He said their policy was no preauth was needed on electrical work as long as it was done by an electrician. But like you I would also suggest going to an HOA meeting and bringing up "I want to add an electric car outlet to my garage" and get their response. It will go down in the minutes even if it's just a voice affirmation that no permission is needed. Once that's there, it would be impossible for them to force him to tear out anything. And furthermore, even if they did threaten him to tear out anything he can merely tell his neighbor "OK I will tear it out which means you will have yet another week of them sawing out your drywall and dust all over and patching and such when you would rather be sitting in your bathrobe drinking your morning coffee" That will get that shut down right quick.

The HOA may vote after the fact to block this kind of activity but they won't be able to screw him over even though they may hate him. But the reality of it is that everyone living in that condo who has a garage is in the same boat about electric cars. They probably all have wiring in each others units and explaining that "you put up with my sheet when I do it and I will put up with your sheet when you do it and we both will forget the inconvenience when the money comes when it's time to sell" can go a long way. Greed and avarice are good companions when it comes to motivating people to do anything.
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Old 03-01-2019, 05:24 AM   #21
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Re: 240/120 stepdown transformer


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Originally Posted by SyzygyRhythm View Post
No, I'm looking to explore my options--but I'm also looking for realistic downsides, not scaremongering. There's zero reason why a properly installed transformer should be a fire hazard.



If I knew I could get it done for that, without burning too many hours of my own time rotating through contractors, I would. However, I suspect it would be substantially more than that. My main feed is only 90A, so I'm obviously not getting another 50A out of that, let alone 20A.

The solution here would be to install a second meter in the building's electrical room and a new main panel in the garage. I've asked the HOA for the architectural drawings to see if this is possible--I can't figure out the geometry without some help here. They haven't gotten back.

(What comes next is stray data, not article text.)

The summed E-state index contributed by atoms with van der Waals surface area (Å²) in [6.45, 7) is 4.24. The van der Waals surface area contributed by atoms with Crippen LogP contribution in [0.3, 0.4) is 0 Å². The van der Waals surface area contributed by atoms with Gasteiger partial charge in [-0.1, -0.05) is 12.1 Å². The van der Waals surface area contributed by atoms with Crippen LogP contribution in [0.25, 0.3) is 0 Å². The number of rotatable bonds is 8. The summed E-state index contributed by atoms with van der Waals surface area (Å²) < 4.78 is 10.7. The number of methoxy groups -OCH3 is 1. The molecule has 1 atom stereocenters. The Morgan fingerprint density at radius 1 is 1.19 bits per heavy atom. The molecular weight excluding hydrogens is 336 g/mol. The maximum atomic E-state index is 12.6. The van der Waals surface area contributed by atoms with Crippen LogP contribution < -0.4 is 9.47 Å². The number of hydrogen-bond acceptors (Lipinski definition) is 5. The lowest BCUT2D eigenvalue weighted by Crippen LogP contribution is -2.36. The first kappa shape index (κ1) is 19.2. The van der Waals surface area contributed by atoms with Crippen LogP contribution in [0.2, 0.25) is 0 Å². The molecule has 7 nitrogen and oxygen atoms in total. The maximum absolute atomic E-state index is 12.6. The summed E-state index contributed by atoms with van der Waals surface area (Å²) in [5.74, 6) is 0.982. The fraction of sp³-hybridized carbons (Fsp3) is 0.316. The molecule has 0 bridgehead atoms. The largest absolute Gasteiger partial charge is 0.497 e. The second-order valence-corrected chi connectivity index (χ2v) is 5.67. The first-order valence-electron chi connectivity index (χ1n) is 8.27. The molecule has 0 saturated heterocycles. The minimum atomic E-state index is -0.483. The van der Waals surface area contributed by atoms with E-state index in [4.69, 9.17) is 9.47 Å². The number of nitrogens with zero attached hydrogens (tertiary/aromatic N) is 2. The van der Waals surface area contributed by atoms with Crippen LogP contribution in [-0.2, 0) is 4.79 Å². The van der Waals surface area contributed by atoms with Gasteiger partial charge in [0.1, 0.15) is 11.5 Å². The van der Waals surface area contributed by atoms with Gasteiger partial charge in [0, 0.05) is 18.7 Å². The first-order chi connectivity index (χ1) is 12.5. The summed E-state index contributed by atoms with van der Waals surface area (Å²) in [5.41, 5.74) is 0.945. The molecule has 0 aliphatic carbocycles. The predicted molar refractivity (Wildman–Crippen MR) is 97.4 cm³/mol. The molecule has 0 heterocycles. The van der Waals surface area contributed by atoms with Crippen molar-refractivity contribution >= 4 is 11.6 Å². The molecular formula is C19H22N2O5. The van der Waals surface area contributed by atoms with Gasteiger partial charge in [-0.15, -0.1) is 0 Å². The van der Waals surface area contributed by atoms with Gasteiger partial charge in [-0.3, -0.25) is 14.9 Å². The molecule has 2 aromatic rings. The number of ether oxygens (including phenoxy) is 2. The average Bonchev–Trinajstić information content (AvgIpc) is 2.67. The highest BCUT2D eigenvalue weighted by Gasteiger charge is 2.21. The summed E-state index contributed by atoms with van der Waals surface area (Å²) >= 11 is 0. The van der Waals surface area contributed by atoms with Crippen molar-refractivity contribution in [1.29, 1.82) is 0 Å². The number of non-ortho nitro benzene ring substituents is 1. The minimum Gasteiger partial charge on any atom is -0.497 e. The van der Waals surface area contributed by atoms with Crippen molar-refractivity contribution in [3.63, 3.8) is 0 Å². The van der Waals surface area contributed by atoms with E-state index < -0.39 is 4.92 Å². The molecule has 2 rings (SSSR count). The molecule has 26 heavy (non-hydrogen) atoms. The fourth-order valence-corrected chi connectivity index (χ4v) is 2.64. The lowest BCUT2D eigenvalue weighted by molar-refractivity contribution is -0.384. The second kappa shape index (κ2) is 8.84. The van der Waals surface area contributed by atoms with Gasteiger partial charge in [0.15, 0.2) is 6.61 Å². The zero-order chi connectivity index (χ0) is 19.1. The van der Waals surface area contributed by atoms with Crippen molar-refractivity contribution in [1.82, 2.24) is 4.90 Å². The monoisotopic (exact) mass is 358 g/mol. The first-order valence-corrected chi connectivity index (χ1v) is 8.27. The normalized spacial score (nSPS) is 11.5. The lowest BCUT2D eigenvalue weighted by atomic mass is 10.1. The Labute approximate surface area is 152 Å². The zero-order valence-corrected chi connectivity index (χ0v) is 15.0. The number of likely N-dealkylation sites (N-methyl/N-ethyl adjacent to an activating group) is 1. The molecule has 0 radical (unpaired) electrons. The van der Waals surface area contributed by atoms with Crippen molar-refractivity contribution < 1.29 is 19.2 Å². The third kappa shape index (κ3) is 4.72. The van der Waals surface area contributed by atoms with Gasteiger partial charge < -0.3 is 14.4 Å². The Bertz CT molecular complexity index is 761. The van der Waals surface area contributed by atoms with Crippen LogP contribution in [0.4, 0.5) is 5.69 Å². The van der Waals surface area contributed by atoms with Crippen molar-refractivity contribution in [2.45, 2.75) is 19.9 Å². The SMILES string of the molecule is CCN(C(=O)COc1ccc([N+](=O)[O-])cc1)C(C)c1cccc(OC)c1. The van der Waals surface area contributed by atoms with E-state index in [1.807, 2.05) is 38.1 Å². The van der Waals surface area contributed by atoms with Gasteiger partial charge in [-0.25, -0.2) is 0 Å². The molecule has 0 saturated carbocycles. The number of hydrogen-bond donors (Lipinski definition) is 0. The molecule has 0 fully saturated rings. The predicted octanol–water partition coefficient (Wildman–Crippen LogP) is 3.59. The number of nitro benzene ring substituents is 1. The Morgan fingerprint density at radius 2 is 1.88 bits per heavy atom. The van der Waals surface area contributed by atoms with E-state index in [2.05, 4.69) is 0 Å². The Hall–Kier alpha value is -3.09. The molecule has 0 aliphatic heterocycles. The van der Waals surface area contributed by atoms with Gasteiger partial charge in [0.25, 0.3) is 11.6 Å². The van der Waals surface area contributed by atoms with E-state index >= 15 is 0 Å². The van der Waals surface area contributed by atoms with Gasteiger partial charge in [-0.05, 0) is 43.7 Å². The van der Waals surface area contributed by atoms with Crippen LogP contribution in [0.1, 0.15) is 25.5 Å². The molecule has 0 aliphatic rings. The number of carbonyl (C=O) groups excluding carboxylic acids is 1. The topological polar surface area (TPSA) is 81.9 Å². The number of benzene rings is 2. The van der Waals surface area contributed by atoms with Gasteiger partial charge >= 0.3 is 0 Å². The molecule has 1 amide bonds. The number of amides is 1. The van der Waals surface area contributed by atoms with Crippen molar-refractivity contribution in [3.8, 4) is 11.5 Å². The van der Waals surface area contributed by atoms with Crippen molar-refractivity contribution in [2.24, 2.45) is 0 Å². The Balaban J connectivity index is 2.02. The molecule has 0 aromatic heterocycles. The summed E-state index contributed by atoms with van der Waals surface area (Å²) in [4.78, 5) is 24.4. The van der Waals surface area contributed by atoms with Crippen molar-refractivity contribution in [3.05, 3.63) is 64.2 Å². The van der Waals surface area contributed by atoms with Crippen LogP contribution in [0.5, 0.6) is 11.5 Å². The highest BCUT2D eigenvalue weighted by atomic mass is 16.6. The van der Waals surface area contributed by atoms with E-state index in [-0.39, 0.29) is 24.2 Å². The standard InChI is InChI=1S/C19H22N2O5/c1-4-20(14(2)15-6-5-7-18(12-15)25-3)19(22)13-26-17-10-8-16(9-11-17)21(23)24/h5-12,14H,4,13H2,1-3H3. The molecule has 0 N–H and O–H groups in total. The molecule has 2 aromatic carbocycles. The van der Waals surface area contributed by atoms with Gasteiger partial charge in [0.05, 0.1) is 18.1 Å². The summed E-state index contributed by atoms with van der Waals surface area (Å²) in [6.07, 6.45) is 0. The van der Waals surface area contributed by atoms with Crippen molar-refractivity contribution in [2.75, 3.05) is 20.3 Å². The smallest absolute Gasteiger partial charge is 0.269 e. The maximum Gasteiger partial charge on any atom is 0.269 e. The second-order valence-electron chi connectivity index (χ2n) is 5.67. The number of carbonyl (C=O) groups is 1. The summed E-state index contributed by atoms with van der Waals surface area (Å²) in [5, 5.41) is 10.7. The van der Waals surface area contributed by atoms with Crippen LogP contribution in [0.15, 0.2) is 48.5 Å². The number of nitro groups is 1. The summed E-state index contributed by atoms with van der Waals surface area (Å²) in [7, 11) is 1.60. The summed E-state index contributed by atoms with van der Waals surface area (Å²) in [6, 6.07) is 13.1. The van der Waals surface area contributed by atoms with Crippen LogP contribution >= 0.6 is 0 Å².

Fortunately, I live in California, where HOAs are required to allow wiring upgrades for EV systems. And they can't just stall forever, either--the law sets time limits to their objections. But they aren't required to allow just anything, either.



Remember, there's at least one neighbor in the way. Maybe I can slip him $500 for the disruption in running more line, but I'd really rather not have to do that. Running line for an entirely new meter and panel would probably go through several neighbors.
Well like I posted already you merely explain to all of them that if they let you do this without objections you won't object when they want to do it for themselves and all of you get an equity boost. And the icing on the cake is you can explain the law to the holdouts. It's been observed that you can get more with a kind word and a 2 x 4 than just a kind word. Of course you don't say your going to run several cables besides the EV one. That's something you add in to the job 4 days before the electrician arrives and "forget" to inform the HOA about. Like they would care anyway.

You probably won't get drawings from the HOA. Just go to the county and look up the original building permits and the architectural firm is going to be on them, and go to that firm and they will have them.

"properly installed" transformer typically means 3 to 4 times the wattage of a motor driven power tool. So your 400 watt drill needs a 1600 watt transformer. This is because the inrush current on these devices is very high and the transformer can be destroyed if it's not large enough. So you end up with this 30 pound monster which has to be put in a case that has 6 inches of space between the transformer and the side of the transformer case.

Why don't you look at just powering from 240? Many LED dimmers run off it. You can get UK 240v lamp dimmers off ebay for your soldering iron and other purely resistive heaters. They don't care about voltage just power. Many neon power supplies run off 220/240. cordless power tools run off batteries which run off a battery charger that is often dual voltage. And Ebay is flooded with very cheap 220v power tools from China where that's normal power for them.
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Old 03-01-2019, 07:42 AM   #22
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Re: 240/120 stepdown transformer


Sounds like the EV is your get out of jail card. Install as large a sub panel as possible in the garage with an EV branch circuit and receptacle off of it. There’s no need to mention other uses for the panel. If asked just say you prefer a breaker for the EV near the vehicle much like a lot of hot tub sub panels are used.

Once you have the panel in the garage other circuits are easy.





outlet off o